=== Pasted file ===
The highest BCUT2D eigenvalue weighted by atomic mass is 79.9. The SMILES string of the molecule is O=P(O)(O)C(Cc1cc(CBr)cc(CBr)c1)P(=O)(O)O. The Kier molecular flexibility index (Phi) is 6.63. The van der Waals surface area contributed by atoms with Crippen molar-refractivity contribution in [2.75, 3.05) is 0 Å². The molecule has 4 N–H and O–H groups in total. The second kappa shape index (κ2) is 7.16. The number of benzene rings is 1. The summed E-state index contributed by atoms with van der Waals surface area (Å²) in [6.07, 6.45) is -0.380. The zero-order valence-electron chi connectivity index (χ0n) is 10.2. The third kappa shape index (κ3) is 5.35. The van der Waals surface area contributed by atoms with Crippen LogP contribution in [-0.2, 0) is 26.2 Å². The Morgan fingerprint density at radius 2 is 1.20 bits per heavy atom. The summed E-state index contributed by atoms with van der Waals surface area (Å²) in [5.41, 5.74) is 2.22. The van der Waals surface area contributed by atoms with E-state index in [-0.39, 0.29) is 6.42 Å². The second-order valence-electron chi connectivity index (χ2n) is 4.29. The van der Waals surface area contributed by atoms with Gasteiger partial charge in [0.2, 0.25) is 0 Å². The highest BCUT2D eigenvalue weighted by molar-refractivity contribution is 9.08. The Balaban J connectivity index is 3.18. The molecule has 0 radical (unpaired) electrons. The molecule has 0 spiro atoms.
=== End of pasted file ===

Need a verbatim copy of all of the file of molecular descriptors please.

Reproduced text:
The highest BCUT2D eigenvalue weighted by atomic mass is 79.9. The SMILES string of the molecule is O=P(O)(O)C(Cc1cc(CBr)cc(CBr)c1)P(=O)(O)O. The Kier molecular flexibility index (Phi) is 6.63. The van der Waals surface area contributed by atoms with Crippen molar-refractivity contribution in [2.75, 3.05) is 0 Å². The molecule has 4 N–H and O–H groups in total. The second kappa shape index (κ2) is 7.16. The number of benzene rings is 1. The summed E-state index contributed by atoms with van der Waals surface area (Å²) in [6.07, 6.45) is -0.380. The zero-order valence-electron chi connectivity index (χ0n) is 10.2. The third kappa shape index (κ3) is 5.35. The van der Waals surface area contributed by atoms with Crippen LogP contribution in [-0.2, 0) is 26.2 Å². The Morgan fingerprint density at radius 2 is 1.20 bits per heavy atom. The summed E-state index contributed by atoms with van der Waals surface area (Å²) in [5.41, 5.74) is 2.22. The van der Waals surface area contributed by atoms with E-state index in [-0.39, 0.29) is 6.42 Å². The second-order valence-electron chi connectivity index (χ2n) is 4.29. The van der Waals surface area contributed by atoms with Gasteiger partial charge in [0.2, 0.25) is 0 Å². The highest BCUT2D eigenvalue weighted by molar-refractivity contribution is 9.08. The Balaban J connectivity index is 3.18. The molecule has 0 radical (unpaired) electrons. The molecule has 0 spiro atoms.